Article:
In this series of thoughts on why people have rejected climate change, I explore some of the many reasons but perhaps this is the most controversial. I suggest there is a link between religion, God and ‘belief’ in climate change science. This I’m sure is a provocative theory, and here are my thoughts on it.
As a species, more powerful than any other, humans feel insignificant. In the scheme of the cosmos, the billions of years of Earth’s existence, hundreds of millions of years of evolution and countless calamities such as ice ages, earthquakes, and volcanoes, we feel powerless. Even for atheists, people simply don’t feel that they can possibly have any impact on such a major thing as the Earth’s climate. There are so many ‘forces of nature’ that are far greater than what humans are capable of exerting. And for most people who have some form of belief in a supreme being such as God, surely, the enormity of changing the climate is beyond them.
Associated with this feeling of actual insignificance, is the physical experiences we all have which makes us have a sense of being small, a ‘grain of sand’, here on earth but for a brief moment. We have learnt that the entire presence of humans in the timeline of Earth’s history is just a tiny blink in time. Even a simple trip across the world on an aeroplane gives an overwhelming sense of the enormity of the world, its oceans and skies, compared with the smallness of people.
Perhaps the best clue for the connection between religion and climate science (for some people) is in the use of the word ‘belief’ when they say “I don’t believe climate change is caused by humans“. While religion is a matter of belief and of faith, science is not a matter of belief. Climate science is established through what is known as the scientific method with which we acquire objective knowledge based on empirical data, not on faith or belief. It is the same scientific method that has given us medicine, cars and aeroplanes, computers.
Another association of climate change with God is best summarised by a short conversation I once had with a man I met at a wedding dinner table. Once again, as soon as I explained the work I did, the man sitting next to me (yes he was Caucasian, and over 50) had a simple explanation of climate change and the force of God; saying that “if climate change is happening and humans are going to be wiped out, then perhaps that’s how God is planning it, that’s how it’s meant to be. Perhaps that’s how human existence is meant to end, and other species will take over”. As we were at a wedding celebration, I didn’t have the heart to ask him what he would do if he was diagnosed with a life threatening but treatable disease. Would he take any action and seek treatment to save his life, or would he simply accept that perhaps that’s the way God meant to be!
2 Responses to The psychology of rejection: 4
This all reminds me of a book by James Baldwin, titled “The fire next time” in which the author is urging America to examine the injustices of its race relations at the time (the reference being a religious one to Noah’s ark and the warning given prior to the deluge, inference being that the falling waters enabled man to get away with it; next time it won’t be water, but fire). Baldwin looks at the place of religion in the race relations of the day and basically attacks the injustices of civil rights in America of the mid twentieth century.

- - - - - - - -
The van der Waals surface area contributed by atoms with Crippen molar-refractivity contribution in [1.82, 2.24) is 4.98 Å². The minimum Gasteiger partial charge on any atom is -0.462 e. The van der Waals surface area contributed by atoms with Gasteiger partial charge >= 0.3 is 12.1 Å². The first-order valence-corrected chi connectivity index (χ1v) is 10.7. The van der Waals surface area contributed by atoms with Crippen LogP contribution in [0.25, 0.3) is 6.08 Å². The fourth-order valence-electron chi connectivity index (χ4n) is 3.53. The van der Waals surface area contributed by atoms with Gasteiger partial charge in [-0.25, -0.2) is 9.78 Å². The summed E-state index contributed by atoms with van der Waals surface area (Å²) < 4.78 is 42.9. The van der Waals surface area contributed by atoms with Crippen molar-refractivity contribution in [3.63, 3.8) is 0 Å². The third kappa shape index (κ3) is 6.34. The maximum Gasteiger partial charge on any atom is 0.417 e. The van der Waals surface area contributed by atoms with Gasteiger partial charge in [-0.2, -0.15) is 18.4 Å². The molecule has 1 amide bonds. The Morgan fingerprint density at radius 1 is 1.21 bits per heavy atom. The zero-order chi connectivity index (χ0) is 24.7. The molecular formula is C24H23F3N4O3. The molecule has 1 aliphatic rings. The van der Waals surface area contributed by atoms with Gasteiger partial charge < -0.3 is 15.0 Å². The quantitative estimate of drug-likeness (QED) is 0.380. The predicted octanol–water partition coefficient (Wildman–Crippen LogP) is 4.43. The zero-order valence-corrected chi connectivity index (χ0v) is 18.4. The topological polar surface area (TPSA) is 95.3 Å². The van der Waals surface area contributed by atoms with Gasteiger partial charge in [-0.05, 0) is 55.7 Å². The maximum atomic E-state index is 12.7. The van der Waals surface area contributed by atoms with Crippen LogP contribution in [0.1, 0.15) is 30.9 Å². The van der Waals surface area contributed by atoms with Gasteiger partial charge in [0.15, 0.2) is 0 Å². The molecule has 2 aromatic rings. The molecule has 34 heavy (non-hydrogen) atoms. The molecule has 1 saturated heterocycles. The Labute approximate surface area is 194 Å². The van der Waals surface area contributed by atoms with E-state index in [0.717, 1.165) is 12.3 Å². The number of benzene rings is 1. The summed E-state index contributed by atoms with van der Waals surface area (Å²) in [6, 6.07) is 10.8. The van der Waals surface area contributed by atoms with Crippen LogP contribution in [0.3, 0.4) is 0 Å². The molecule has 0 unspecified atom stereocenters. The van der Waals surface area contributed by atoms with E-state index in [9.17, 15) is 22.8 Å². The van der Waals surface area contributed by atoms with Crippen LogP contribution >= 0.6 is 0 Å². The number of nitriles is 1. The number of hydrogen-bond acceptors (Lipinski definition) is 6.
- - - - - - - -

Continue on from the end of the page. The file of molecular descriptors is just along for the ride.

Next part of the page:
In suggesting a link between religion, God and ‘belief’ in climate change science, you are touching on a point of sensitivity. So much so that I don’t think it has been articulated enough. The point I am making is that mankind in general has drifted so far away from the conscience of the natural environment that we have even come to view aspects of the natural environment as alien to our existence! Religion and environment are linked quite closely. I would quite confidently venture that all religions assert the protection of the environment as a good and moral thing, even as they might encourage man to exploit his dominion over most things nature. Therefore by pointing out that there is a ‘psychology of rejection’ as far as mankind, religion and the environment are concerned, I ‘believe’ (pun intended) that the key issue is one of alienation. Alienation from the environment, from religion, and all this happening as we become more knowledgeable but less certain about our existence, our place in this world and human values in general. It is an issue of great importance.
Why alienation? We as humans have alienated ourselves from what is natural, and yet what is natural is what has existed for the majority of time. As you say, humans feel insignificant despite being the most powerful species, what with the known impact of events and processes billions of years old such as ice ages, earthquakes, and volcanoes. There was a time when most people in what is currently thought of as the western world were staunch believers in a God and practiced a form of structured religion. Nowadays, such practices are merely the dying relics of a time gone by, as we apply the finishing touches on the death of religion as it once was understood. In its place has come another deity; the love of consumerism. This ultimately is what costs the natural environment, is what costs the ‘social fabric’ of communities and societies at large such as through loss of religious values and practices, and is the source of changing human behaviour (increasingly anti-social practices such as bullying in schools, drug trafficking and others). These social ills have come at the expense of the environment. There are so many ways in which we could discuss industrialisation and consumerism and the effects that they have brought onto man, but let’s leave this discussion as a high level sharing of thoughts.
In case you were interested, Baldwin was not a Caucasian over 50.